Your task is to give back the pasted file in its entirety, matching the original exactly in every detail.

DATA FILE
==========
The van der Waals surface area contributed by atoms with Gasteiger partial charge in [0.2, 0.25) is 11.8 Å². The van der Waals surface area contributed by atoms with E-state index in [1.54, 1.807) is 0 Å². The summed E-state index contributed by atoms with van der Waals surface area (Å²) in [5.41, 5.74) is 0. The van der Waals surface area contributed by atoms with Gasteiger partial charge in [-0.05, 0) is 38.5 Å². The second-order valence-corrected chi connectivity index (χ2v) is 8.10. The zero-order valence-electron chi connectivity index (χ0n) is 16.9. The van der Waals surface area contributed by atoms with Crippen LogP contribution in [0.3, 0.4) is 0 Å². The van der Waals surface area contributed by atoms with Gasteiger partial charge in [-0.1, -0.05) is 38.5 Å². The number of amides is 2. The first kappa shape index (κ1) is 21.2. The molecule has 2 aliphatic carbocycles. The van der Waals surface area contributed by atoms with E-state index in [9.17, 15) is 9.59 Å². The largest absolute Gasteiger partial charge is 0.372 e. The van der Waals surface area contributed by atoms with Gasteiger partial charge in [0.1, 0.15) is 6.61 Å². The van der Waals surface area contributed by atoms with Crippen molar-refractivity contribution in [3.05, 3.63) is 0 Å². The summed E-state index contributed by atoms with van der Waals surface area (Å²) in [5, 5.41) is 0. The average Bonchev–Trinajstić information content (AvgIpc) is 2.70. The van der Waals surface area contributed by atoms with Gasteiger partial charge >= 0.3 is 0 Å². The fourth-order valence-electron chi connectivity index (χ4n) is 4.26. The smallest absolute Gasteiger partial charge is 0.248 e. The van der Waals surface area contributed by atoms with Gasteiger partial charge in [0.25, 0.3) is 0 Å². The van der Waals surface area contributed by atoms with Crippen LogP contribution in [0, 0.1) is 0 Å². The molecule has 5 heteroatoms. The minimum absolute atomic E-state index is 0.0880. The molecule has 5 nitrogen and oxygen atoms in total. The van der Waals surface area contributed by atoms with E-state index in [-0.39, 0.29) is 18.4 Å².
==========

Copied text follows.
The van der Waals surface area contributed by atoms with Gasteiger partial charge in [0.2, 0.25) is 11.8 Å². The van der Waals surface area contributed by atoms with E-state index in [1.54, 1.807) is 0 Å². The summed E-state index contributed by atoms with van der Waals surface area (Å²) in [5.41, 5.74) is 0. The van der Waals surface area contributed by atoms with Gasteiger partial charge in [-0.05, 0) is 38.5 Å². The second-order valence-corrected chi connectivity index (χ2v) is 8.10. The zero-order valence-electron chi connectivity index (χ0n) is 16.9. The van der Waals surface area contributed by atoms with Crippen LogP contribution in [0.3, 0.4) is 0 Å². The van der Waals surface area contributed by atoms with Gasteiger partial charge in [-0.1, -0.05) is 38.5 Å². The number of amides is 2. The first kappa shape index (κ1) is 21.2. The molecule has 2 aliphatic carbocycles. The van der Waals surface area contributed by atoms with E-state index in [9.17, 15) is 9.59 Å². The largest absolute Gasteiger partial charge is 0.372 e. The van der Waals surface area contributed by atoms with Gasteiger partial charge in [0.1, 0.15) is 6.61 Å². The van der Waals surface area contributed by atoms with Crippen molar-refractivity contribution in [3.05, 3.63) is 0 Å². The summed E-state index contributed by atoms with van der Waals surface area (Å²) in [5, 5.41) is 0. The average Bonchev–Trinajstić information content (AvgIpc) is 2.70. The van der Waals surface area contributed by atoms with Gasteiger partial charge >= 0.3 is 0 Å². The fourth-order valence-electron chi connectivity index (χ4n) is 4.26. The smallest absolute Gasteiger partial charge is 0.248 e. The van der Waals surface area contributed by atoms with Gasteiger partial charge in [0.25, 0.3) is 0 Å². The van der Waals surface area contributed by atoms with Crippen LogP contribution in [0, 0.1) is 0 Å². The molecule has 5 heteroatoms. The minimum absolute atomic E-state index is 0.0880. The molecule has 5 nitrogen and oxygen atoms in total. The van der Waals surface area contributed by atoms with E-state index in [-0.39, 0.29) is 18.4 Å².